Election 2012: Gardner tries to return to Ohio SenateWritten by Brigitta Burks | News Editor | BBurks@toledofreepress.com
State Rep. Randy Gardner is looking to return to the Ohio Senate, where he had previously served from 2001-08.
Sen. Mark Wagoner decided not to seek re-election for District 2, made up of parts of Lucas, Wood, Erie and Ottawa counties.
Gardner’s opponent, Democrat Jeff Bretz of North Baltimore, did not return repeated calls for comment.
Gardner said Wagoner and other leaders encouraged him to run. He served in the Ohio House from 1985 to 2000 and again in 2008, representing the 6th district. Before entering politics, Gardner was an educator and his father was a superintendent.
“Education has always been very important to me. It just gives me an additional perspective of something that’s very important to our state and country,” he said.
During his political career, Gardner has “had an important impact in a number of areas, most recently in terms of dealing with Lake Erie,” he said.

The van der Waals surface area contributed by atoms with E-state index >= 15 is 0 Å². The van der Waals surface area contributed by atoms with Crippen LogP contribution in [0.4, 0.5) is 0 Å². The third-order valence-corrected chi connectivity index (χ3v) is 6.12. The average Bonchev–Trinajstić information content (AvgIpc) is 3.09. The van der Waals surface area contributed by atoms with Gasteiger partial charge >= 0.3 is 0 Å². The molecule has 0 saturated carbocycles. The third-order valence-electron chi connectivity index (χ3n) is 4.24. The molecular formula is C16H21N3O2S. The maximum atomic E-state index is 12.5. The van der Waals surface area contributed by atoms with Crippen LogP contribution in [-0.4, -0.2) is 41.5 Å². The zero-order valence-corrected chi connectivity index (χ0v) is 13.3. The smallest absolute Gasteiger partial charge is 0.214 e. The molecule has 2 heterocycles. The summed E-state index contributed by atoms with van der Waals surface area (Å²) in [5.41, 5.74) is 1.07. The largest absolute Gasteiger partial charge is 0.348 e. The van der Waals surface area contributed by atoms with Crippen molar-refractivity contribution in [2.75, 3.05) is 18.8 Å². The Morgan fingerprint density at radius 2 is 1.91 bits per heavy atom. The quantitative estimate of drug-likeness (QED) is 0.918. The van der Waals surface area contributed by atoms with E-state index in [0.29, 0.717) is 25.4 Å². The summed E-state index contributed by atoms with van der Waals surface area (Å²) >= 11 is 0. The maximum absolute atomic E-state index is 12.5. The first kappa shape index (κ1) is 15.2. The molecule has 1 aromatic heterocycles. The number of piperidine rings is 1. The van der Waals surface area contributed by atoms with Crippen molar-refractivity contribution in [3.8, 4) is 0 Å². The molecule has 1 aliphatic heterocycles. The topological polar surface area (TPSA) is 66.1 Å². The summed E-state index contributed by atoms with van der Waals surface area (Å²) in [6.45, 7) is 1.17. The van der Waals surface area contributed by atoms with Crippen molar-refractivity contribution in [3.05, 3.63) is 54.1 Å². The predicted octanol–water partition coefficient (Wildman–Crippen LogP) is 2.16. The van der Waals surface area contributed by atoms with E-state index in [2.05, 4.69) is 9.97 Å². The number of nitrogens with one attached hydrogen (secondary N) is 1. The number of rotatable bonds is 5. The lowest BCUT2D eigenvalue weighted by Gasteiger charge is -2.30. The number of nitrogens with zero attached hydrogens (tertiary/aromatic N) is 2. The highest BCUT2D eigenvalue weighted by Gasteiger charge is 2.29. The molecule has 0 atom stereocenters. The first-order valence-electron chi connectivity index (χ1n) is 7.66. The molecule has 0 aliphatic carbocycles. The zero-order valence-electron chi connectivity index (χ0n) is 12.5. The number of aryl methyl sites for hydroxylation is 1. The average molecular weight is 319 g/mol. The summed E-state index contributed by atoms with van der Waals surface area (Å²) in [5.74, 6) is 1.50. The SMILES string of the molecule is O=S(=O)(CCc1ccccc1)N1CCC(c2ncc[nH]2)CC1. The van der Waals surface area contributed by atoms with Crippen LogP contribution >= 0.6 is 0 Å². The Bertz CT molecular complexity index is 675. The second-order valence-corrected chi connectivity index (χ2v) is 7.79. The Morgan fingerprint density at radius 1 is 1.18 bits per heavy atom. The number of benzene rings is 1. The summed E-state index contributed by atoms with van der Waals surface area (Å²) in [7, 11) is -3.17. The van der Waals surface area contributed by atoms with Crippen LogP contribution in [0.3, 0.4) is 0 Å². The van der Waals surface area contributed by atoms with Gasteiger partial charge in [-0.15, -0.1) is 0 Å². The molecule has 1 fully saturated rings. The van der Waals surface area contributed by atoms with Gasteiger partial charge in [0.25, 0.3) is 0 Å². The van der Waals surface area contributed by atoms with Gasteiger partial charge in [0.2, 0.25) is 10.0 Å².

Gardner sponsored the Healthy Lake Erie Fund legislation, which allocated $3 million to combating the lake’s algae issues.
“That’s really an important issue. It’s also a jobs issue because there are literally tens of thousands of jobs at stake if we don’t have a healthy Lake Erie,” he said.
Like many candidates this year, Gardner advocated taking a look at regulations on businesses.
“We have to look at every single regulation,” he said. “We have to ask the question, ‘Why? Why do we have that law? Why do we have the rule?”
Gardner also said the government needs to work on collaborative efforts for education, offering as an example working with high schools and colleges to facilitate early credit.
“I think it makes a lot of sense. It can save money for the student and it can help a student be more active in their college major,” he said.
Gardner also introduced the TARTA Voter’s Rights Amendment. The legislation allows TARTA members to vote on if they want to continue to use the system — leading to Perrysburg voting to cut it.
The legislation also allows for communities not served by TARTA to join for a three-year period. About 70,000 Lucas County residents are not served by TARTA, Gardner said.
“That issue has never been about TARTA for me. It has always been about giving communities the right to discuss their transportation needs,” he said.
“Ironically, my amendment was an attempt to provide more transportation,” Gardner said. “It’s disturbing that some people are upset by giving voters a choice.”